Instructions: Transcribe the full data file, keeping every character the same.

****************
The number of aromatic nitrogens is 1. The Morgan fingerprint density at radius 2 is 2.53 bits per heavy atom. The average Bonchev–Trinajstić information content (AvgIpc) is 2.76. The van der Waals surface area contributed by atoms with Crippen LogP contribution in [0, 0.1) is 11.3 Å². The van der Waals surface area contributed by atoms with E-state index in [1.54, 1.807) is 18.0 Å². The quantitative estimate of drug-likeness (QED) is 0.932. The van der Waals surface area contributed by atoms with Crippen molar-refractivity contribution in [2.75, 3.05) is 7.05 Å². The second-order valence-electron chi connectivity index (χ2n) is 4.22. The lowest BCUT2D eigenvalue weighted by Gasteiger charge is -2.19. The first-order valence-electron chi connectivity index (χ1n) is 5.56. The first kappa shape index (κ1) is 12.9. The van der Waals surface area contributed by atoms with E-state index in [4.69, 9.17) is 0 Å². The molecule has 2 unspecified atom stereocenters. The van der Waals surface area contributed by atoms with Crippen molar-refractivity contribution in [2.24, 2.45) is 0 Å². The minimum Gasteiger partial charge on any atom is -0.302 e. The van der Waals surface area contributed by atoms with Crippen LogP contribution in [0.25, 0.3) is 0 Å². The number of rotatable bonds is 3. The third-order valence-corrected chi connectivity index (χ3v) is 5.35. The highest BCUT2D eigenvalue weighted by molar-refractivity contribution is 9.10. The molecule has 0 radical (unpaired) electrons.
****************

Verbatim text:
The number of aromatic nitrogens is 1. The Morgan fingerprint density at radius 2 is 2.53 bits per heavy atom. The average Bonchev–Trinajstić information content (AvgIpc) is 2.76. The van der Waals surface area contributed by atoms with Crippen LogP contribution in [0, 0.1) is 11.3 Å². The van der Waals surface area contributed by atoms with E-state index in [1.54, 1.807) is 18.0 Å². The quantitative estimate of drug-likeness (QED) is 0.932. The van der Waals surface area contributed by atoms with Crippen molar-refractivity contribution in [2.75, 3.05) is 7.05 Å². The second-order valence-electron chi connectivity index (χ2n) is 4.22. The lowest BCUT2D eigenvalue weighted by Gasteiger charge is -2.19. The first-order valence-electron chi connectivity index (χ1n) is 5.56. The first kappa shape index (κ1) is 12.9. The van der Waals surface area contributed by atoms with E-state index in [4.69, 9.17) is 0 Å². The molecule has 2 unspecified atom stereocenters. The van der Waals surface area contributed by atoms with Crippen molar-refractivity contribution in [2.24, 2.45) is 0 Å². The minimum Gasteiger partial charge on any atom is -0.302 e. The van der Waals surface area contributed by atoms with Crippen LogP contribution in [0.25, 0.3) is 0 Å². The number of rotatable bonds is 3. The third-order valence-corrected chi connectivity index (χ3v) is 5.35. The highest BCUT2D eigenvalue weighted by molar-refractivity contribution is 9.10. The molecule has 0 radical (unpaired) electrons.